ELMONT, N.Y. — To hear the connections of Dullahan tell it, they’ll have no less than the spirits of the sport’s greatest runners pushing their horse in Saturday’s Belmont Stakes.
“It’s our job,” said Jerry Crawford, leader of the colt’s Iowa-based ownership team, when asked about the chance at spoiling a Triple Crown bid. “This is what we owe to Affirmed, Seattle Slew and the rest.”
Dullahan, at 5-1, is the second favorite on the morning line for the 144th Belmont. The heavy favorite is I’ll Have Another, at 4-5. He can become the 12th horse to win the Triple Crown, and first since Affirmed in 1978.
Dullahan, though, can become the 12th spoiler since that race.
I’ll Have Another drew the No. 11 post position Wednesday — “Perfect,” said trainer Doug O’Neill — and Dullahan, who finished third in the Kentucky Derby but only a length and a half behind the winner, will start from the fifth position.
And while he acknowledged what I’ll Have Another has accomplished, and said the colt is on the verge of verging on super horse status, Dullahan trainer Dale Romans also offered this: “I’ll be surprised if we don’t win.”
Having skipped the Preakness, Dullahan is fresh. Romans has used what he’s consistently called “old-school” tactics to prepare the horse for the long mile-and-a-half trip around the deep, difficult track at sweeping Belmont Park.
“The other thing it does by skipping the Preakness, it lets you do some things in training that you can’t do when you’re going to run in the Preakness to try to go a mile and a half,” Romans said. “Longer gallops, longer breezes, just little things like that that might help us get to the mile and a half.”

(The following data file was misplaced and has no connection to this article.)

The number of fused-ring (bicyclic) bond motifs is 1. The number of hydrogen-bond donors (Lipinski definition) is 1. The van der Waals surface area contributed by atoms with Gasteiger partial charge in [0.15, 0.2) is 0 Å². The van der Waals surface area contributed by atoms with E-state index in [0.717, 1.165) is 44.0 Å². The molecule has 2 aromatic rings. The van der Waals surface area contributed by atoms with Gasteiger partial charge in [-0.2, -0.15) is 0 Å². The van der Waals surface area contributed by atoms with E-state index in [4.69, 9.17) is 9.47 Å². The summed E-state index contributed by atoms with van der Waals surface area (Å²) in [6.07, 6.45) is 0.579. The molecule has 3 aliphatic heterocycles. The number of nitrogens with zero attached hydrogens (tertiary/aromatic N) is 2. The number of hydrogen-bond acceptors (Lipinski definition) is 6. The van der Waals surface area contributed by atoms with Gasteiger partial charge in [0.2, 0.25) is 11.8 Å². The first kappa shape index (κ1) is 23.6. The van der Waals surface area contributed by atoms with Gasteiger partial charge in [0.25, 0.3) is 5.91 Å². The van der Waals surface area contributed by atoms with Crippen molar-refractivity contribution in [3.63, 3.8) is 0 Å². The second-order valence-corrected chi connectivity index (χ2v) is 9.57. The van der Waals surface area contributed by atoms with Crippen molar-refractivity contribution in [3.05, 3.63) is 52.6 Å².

Clearly, Romans believes the tactic has worked. “We’ve been monitoring how he looks and his weight and how much he’s eating to make sure we’re not doing too much with him,” he said. “The more we do, the better he does.”
I’ll Have Another, meanwhile, hasn’t run his hardest since Preakness. O’Neill’s plan of “galloping him into the race” bucks tradition — something he’s done several times during this run.
“I found it interesting that Doug’s not going to work him between races and I think others are kind of looking at that a little bit cross-eyed,” said trainer Ken McPeek, whose horse Sarava pulled off the biggest upset in race history, thwarting War Emblem’s Triple Crown bid and paying $143.80 in 2002. “I’ve never known a horse not to work between those races. But you know what? Maybe he’s making the right move. He knows his horse much better than us.”
Only five horses were given better than 20-1 odds on the morning line. Union Rags came in just behind Dullahan at 6-1, while Bob Baffert’s Paynter is 8-1 and Street Life is 12-1. Five of the 12 horses in the field are at 30-1 or worse.
I’ll Have Another has never been favored, but O’Neill didn’t expect such a high margin.
“The fact there is so much separation on the morning line between Dullahan and I’ll Have Another is a little bit surprising to me but other than that everything else is perfect,” he said. “God. What an honor. Its unbelievable feeling, now we’re hopeful he runs to it. I think he will, the way he’s training and running.”
Romans isn’t surprised.
“The horse has won the first two legs,” he said. “He’s supposed to be the heavy favorite, he supposed to get all the press and the accolades until we dethrone him.”
I’ll Have Another and his young jockey, Mario Gutierrez, will, at the very least, get a clean look at how the race breaks. O’Neill said he hasn’t crafted a race strategy with his jockey yet, but that the outside spot will help him decide whether to set or chase the pace.
Dullahan will be under a new rider, Javier Castellano. Kent Desormeaux was removed after failing a Breathalyzer test last month.
“It’s not the perfect situation to have to change riders going into a big race like this, but if you’re going to change we had a good one to pick up,” Romans said. “He knows this racetrack, he rides here all the time. I think that’s an advantage. This is a tough racetrack to train or ride on.”
Gutierrez has never ridden at Belmont. He has just a few days to figure out the unusually large track before bringing I’ll Have Another to the gate, assured of nothing but being remembered one of two ways: as one of the top horses of all time, or as another could-have, would-have.
“All those past Triple Crown winners, when you look back, were true super horses and if this horse is one, he’s going to win no matter what happens that day,” Romans said. “But we can’t give it to him.”